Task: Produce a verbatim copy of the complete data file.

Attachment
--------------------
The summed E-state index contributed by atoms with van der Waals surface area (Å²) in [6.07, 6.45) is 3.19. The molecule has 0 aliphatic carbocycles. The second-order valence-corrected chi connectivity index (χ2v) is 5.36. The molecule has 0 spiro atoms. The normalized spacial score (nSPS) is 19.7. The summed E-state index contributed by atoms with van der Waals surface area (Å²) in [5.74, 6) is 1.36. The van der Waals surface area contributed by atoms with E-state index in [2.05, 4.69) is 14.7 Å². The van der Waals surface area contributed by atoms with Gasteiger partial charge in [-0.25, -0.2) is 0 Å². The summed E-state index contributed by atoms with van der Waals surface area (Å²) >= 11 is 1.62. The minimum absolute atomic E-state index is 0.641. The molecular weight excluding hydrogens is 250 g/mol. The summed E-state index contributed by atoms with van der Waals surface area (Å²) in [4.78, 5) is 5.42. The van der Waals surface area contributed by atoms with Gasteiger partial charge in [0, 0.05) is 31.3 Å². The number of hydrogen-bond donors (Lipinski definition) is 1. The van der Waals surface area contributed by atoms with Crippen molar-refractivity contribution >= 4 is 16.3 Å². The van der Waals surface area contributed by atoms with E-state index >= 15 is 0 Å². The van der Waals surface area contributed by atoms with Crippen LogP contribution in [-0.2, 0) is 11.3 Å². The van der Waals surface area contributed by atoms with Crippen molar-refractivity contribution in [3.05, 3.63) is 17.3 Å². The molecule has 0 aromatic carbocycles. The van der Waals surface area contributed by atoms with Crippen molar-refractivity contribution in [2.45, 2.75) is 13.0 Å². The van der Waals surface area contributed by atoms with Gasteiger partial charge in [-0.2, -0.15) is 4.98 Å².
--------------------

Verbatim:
The summed E-state index contributed by atoms with van der Waals surface area (Å²) in [6.07, 6.45) is 3.19. The molecule has 0 aliphatic carbocycles. The second-order valence-corrected chi connectivity index (χ2v) is 5.36. The molecule has 0 spiro atoms. The normalized spacial score (nSPS) is 19.7. The summed E-state index contributed by atoms with van der Waals surface area (Å²) in [5.74, 6) is 1.36. The van der Waals surface area contributed by atoms with E-state index in [2.05, 4.69) is 14.7 Å². The van der Waals surface area contributed by atoms with Gasteiger partial charge in [-0.25, -0.2) is 0 Å². The summed E-state index contributed by atoms with van der Waals surface area (Å²) >= 11 is 1.62. The minimum absolute atomic E-state index is 0.641. The molecular weight excluding hydrogens is 250 g/mol. The summed E-state index contributed by atoms with van der Waals surface area (Å²) in [4.78, 5) is 5.42. The van der Waals surface area contributed by atoms with Gasteiger partial charge in [0, 0.05) is 31.3 Å². The number of hydrogen-bond donors (Lipinski definition) is 1. The van der Waals surface area contributed by atoms with Crippen molar-refractivity contribution >= 4 is 16.3 Å². The van der Waals surface area contributed by atoms with E-state index >= 15 is 0 Å². The van der Waals surface area contributed by atoms with Crippen LogP contribution in [-0.2, 0) is 11.3 Å². The van der Waals surface area contributed by atoms with Crippen molar-refractivity contribution in [3.05, 3.63) is 17.3 Å². The molecule has 0 aromatic carbocycles. The van der Waals surface area contributed by atoms with Crippen molar-refractivity contribution in [2.45, 2.75) is 13.0 Å². The van der Waals surface area contributed by atoms with Gasteiger partial charge in [-0.2, -0.15) is 4.98 Å².